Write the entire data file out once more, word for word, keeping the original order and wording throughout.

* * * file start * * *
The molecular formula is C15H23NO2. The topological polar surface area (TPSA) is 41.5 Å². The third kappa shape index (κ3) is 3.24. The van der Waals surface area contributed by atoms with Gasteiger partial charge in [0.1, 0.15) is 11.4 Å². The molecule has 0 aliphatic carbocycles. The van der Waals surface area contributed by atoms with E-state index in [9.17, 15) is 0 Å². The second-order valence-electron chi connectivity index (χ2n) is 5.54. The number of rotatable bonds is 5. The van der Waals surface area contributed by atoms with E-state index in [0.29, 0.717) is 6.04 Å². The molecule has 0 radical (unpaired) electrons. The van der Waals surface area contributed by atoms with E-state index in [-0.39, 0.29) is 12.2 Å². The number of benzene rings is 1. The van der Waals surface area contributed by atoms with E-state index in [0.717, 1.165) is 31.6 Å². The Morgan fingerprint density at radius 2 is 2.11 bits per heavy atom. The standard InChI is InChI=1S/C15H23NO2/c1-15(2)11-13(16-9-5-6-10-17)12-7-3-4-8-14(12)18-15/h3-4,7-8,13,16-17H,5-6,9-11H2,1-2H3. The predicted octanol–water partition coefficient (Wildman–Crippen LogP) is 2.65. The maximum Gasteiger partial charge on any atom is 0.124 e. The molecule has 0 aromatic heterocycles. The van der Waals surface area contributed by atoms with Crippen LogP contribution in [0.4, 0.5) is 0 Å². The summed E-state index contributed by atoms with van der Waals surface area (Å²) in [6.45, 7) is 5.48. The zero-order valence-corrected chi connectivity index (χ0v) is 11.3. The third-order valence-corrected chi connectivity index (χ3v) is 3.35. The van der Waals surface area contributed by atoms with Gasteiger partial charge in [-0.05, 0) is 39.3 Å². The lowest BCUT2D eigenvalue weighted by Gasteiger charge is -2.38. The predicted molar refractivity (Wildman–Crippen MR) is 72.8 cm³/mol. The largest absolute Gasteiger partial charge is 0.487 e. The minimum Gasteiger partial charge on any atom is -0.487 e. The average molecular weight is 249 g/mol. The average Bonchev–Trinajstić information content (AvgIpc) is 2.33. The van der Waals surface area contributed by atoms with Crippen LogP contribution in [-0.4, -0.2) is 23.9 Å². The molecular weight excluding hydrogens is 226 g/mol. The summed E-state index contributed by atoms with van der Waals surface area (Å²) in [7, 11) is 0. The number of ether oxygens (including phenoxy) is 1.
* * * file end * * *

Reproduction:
The molecular formula is C15H23NO2. The topological polar surface area (TPSA) is 41.5 Å². The third kappa shape index (κ3) is 3.24. The van der Waals surface area contributed by atoms with Gasteiger partial charge in [0.1, 0.15) is 11.4 Å². The molecule has 0 aliphatic carbocycles. The van der Waals surface area contributed by atoms with E-state index in [9.17, 15) is 0 Å². The second-order valence-electron chi connectivity index (χ2n) is 5.54. The number of rotatable bonds is 5. The van der Waals surface area contributed by atoms with E-state index in [0.29, 0.717) is 6.04 Å². The molecule has 0 radical (unpaired) electrons. The van der Waals surface area contributed by atoms with E-state index in [-0.39, 0.29) is 12.2 Å². The number of benzene rings is 1. The van der Waals surface area contributed by atoms with E-state index in [0.717, 1.165) is 31.6 Å². The Morgan fingerprint density at radius 2 is 2.11 bits per heavy atom. The standard InChI is InChI=1S/C15H23NO2/c1-15(2)11-13(16-9-5-6-10-17)12-7-3-4-8-14(12)18-15/h3-4,7-8,13,16-17H,5-6,9-11H2,1-2H3. The predicted octanol–water partition coefficient (Wildman–Crippen LogP) is 2.65. The maximum Gasteiger partial charge on any atom is 0.124 e. The molecule has 0 aromatic heterocycles. The van der Waals surface area contributed by atoms with Crippen LogP contribution in [0.4, 0.5) is 0 Å². The summed E-state index contributed by atoms with van der Waals surface area (Å²) in [6.45, 7) is 5.48. The zero-order valence-corrected chi connectivity index (χ0v) is 11.3. The third-order valence-corrected chi connectivity index (χ3v) is 3.35. The van der Waals surface area contributed by atoms with Gasteiger partial charge in [-0.05, 0) is 39.3 Å². The lowest BCUT2D eigenvalue weighted by Gasteiger charge is -2.38. The predicted molar refractivity (Wildman–Crippen MR) is 72.8 cm³/mol. The largest absolute Gasteiger partial charge is 0.487 e. The minimum Gasteiger partial charge on any atom is -0.487 e. The average molecular weight is 249 g/mol. The average Bonchev–Trinajstić information content (AvgIpc) is 2.33. The van der Waals surface area contributed by atoms with Crippen LogP contribution in [-0.4, -0.2) is 23.9 Å². The molecular weight excluding hydrogens is 226 g/mol. The summed E-state index contributed by atoms with van der Waals surface area (Å²) in [7, 11) is 0. The number of ether oxygens (including phenoxy) is 1.